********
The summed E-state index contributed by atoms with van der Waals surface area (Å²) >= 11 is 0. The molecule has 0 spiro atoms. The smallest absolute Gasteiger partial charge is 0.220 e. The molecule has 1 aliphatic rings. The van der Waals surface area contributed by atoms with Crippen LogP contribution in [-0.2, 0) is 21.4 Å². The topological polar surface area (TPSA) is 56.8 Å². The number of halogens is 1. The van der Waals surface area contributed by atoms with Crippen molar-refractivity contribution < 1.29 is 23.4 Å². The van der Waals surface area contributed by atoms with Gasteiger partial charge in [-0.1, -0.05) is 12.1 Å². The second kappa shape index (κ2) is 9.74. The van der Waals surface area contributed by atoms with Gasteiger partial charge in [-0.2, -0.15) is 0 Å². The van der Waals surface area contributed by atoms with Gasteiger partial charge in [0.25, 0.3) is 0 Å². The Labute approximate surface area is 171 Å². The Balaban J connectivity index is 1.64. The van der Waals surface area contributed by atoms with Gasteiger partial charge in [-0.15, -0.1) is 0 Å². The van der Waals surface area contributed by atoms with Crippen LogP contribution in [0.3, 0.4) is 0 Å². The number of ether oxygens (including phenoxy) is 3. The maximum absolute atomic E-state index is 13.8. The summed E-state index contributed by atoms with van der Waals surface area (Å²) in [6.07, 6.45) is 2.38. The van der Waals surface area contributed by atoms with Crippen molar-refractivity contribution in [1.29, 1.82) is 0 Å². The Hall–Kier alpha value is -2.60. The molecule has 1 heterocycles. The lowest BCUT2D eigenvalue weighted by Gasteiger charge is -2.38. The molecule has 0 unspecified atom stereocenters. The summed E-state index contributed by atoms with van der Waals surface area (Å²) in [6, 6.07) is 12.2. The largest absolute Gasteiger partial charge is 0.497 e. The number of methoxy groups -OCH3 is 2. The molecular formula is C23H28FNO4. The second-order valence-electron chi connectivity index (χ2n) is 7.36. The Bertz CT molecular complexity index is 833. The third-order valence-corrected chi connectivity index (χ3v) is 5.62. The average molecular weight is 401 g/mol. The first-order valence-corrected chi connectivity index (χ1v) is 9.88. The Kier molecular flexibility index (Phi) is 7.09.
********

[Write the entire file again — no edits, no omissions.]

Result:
The summed E-state index contributed by atoms with van der Waals surface area (Å²) >= 11 is 0. The molecule has 0 spiro atoms. The smallest absolute Gasteiger partial charge is 0.220 e. The molecule has 1 aliphatic rings. The van der Waals surface area contributed by atoms with Crippen LogP contribution in [-0.2, 0) is 21.4 Å². The topological polar surface area (TPSA) is 56.8 Å². The number of halogens is 1. The van der Waals surface area contributed by atoms with Crippen molar-refractivity contribution < 1.29 is 23.4 Å². The van der Waals surface area contributed by atoms with Gasteiger partial charge in [-0.1, -0.05) is 12.1 Å². The second kappa shape index (κ2) is 9.74. The van der Waals surface area contributed by atoms with Gasteiger partial charge in [-0.2, -0.15) is 0 Å². The van der Waals surface area contributed by atoms with Gasteiger partial charge in [0.25, 0.3) is 0 Å². The Labute approximate surface area is 171 Å². The Balaban J connectivity index is 1.64. The van der Waals surface area contributed by atoms with Gasteiger partial charge in [-0.15, -0.1) is 0 Å². The van der Waals surface area contributed by atoms with Crippen LogP contribution in [0.3, 0.4) is 0 Å². The number of ether oxygens (including phenoxy) is 3. The maximum absolute atomic E-state index is 13.8. The summed E-state index contributed by atoms with van der Waals surface area (Å²) in [6.07, 6.45) is 2.38. The van der Waals surface area contributed by atoms with Crippen molar-refractivity contribution in [1.29, 1.82) is 0 Å². The Hall–Kier alpha value is -2.60. The molecule has 1 heterocycles. The lowest BCUT2D eigenvalue weighted by Gasteiger charge is -2.38. The molecule has 0 unspecified atom stereocenters. The summed E-state index contributed by atoms with van der Waals surface area (Å²) in [6, 6.07) is 12.2. The largest absolute Gasteiger partial charge is 0.497 e. The number of methoxy groups -OCH3 is 2. The molecular formula is C23H28FNO4. The second-order valence-electron chi connectivity index (χ2n) is 7.36. The Bertz CT molecular complexity index is 833. The third-order valence-corrected chi connectivity index (χ3v) is 5.62. The average molecular weight is 401 g/mol. The first-order valence-corrected chi connectivity index (χ1v) is 9.88. The Kier molecular flexibility index (Phi) is 7.09.